So often the rat-race of modern life makes us feel empty and outside ourselves. At home we may be numbed by our obligations and sense of entrapment. At work we may feel diminished by organizational hierarchies that pigeon-hole us. All doors seem shut; all paths gated and closed. We dare not try anything new or we are sure to be slammed, rejected and rebuked. If we try to break out of a professional rut we will endanger our retirement, which is the one shred of potential freedom we still cling to. Our bodies reflect the restricted freedom, whether the symptoms are shallow breathing, chronic aches and pains or weakened immune systems.
When we find a sacred place it is common for breathing to deepen, muscles to relax, feeling to return to numbed limbs. Our chi or life-force begins to pulse and our occluded inner pathways flow with energy. Maybe for the first time since youth, we feel that what we do matters. We are part of a larger whole and can make a significant contribution. This in turn deepens our breathing and even more of our armor crumbles. No doubt this is one of the reasons why so many spontaneous healings occur at Lourdes and other sacred places.
Traveling with openness and awareness works a strange effect on inner navigation. We enter a field of possibility that reverses our polarities. Compass needles quicken; divining rods twitch. We know better than to relax as we sense the eruption of something important and defining. These were my sensations in 1994 when I traveled by train to Berchtesgaden:
Just outside of Bad Reichenhall, the valley began to narrow and the mountains steepen, forming craggy faces where heaven meets earth. Storm clouds huddled ominously at the nexus like a charged ether, infusing each stony visage with life blood.
A sentinel extruding from the mountain wall commanded my attention. He was inspecting us closely, apparently deciding whether we were interlopers, and if so whether we were cause for alarm. A shrug in the talus caused scree to run down the lower slope next to the grade, and for a moment I wondered if the train would be buried in a raging slide.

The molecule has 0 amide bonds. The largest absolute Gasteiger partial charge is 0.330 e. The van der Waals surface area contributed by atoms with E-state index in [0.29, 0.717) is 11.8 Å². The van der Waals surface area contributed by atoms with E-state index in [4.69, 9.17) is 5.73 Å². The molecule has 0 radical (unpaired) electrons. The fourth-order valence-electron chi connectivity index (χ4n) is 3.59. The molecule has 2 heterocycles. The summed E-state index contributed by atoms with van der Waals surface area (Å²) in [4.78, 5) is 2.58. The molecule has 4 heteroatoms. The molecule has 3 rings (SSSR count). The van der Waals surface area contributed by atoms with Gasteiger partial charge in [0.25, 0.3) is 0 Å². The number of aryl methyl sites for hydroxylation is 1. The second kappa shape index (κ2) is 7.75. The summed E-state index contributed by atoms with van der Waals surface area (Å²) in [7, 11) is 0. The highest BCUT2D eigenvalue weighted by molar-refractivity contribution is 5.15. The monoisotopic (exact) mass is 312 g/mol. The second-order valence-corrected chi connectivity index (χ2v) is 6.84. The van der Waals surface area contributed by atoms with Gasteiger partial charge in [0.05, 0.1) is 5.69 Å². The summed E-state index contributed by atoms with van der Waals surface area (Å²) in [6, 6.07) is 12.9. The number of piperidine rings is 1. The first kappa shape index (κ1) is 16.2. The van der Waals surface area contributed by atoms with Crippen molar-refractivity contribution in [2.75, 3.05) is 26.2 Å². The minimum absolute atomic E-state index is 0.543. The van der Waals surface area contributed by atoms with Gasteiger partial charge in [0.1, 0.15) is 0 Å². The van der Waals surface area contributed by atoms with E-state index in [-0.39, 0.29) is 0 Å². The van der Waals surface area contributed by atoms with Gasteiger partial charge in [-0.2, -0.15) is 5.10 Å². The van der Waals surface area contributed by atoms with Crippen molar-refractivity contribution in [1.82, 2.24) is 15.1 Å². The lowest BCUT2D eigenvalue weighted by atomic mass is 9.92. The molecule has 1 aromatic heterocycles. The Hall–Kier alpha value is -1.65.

To my relief, the rock-fall abated. Apparently we were no real threat. The train continued on, paralleling the serpentine path of a frothing river.
With every kilometer the landscape grew more wild and furious. The river and mountains seemed to be at war, and for the moment the mountains were ascendant, constricting flow through a narrow, bouldered channel. The river foamed with intemperance and then fell into a deep gorge, roaring like a maimed stag.
I wondered what sensations Neville Chamberlain felt and thought when he came here by train from Munich in 1938 to negotiate with Hitler in Obersalzberg. He too must have been struck by the dark immanence of the Bavarian Alps and this place, in particular. Maybe it even occurred that he was out of his element.
This was stark contrast to the tame flatlands of the English wolds. This was a geography of Id and impulse, intuition and emotion. Detached reason could hardly be sustained in a place like this. You might easily wonder whether deep within these mountains was the dark eruptive core of a German zeitgeist--a zeitgeist and destiny it was futile to resist.
The weather was taking a severe turn. The train passed into a forbidding shadow and summer rain pelted the windows angrily. It stopped as quickly as it started, causing the train to be cloaked in a steamy veil. We passed around another bend and were struck by radiant sunshine. All around me color burst forth from the shadows--raw umber in the foliage, vermilion and magenta in the storm-laden clouds. The play of light reminded me of the moody contrasts of Brueghel and Vermeer.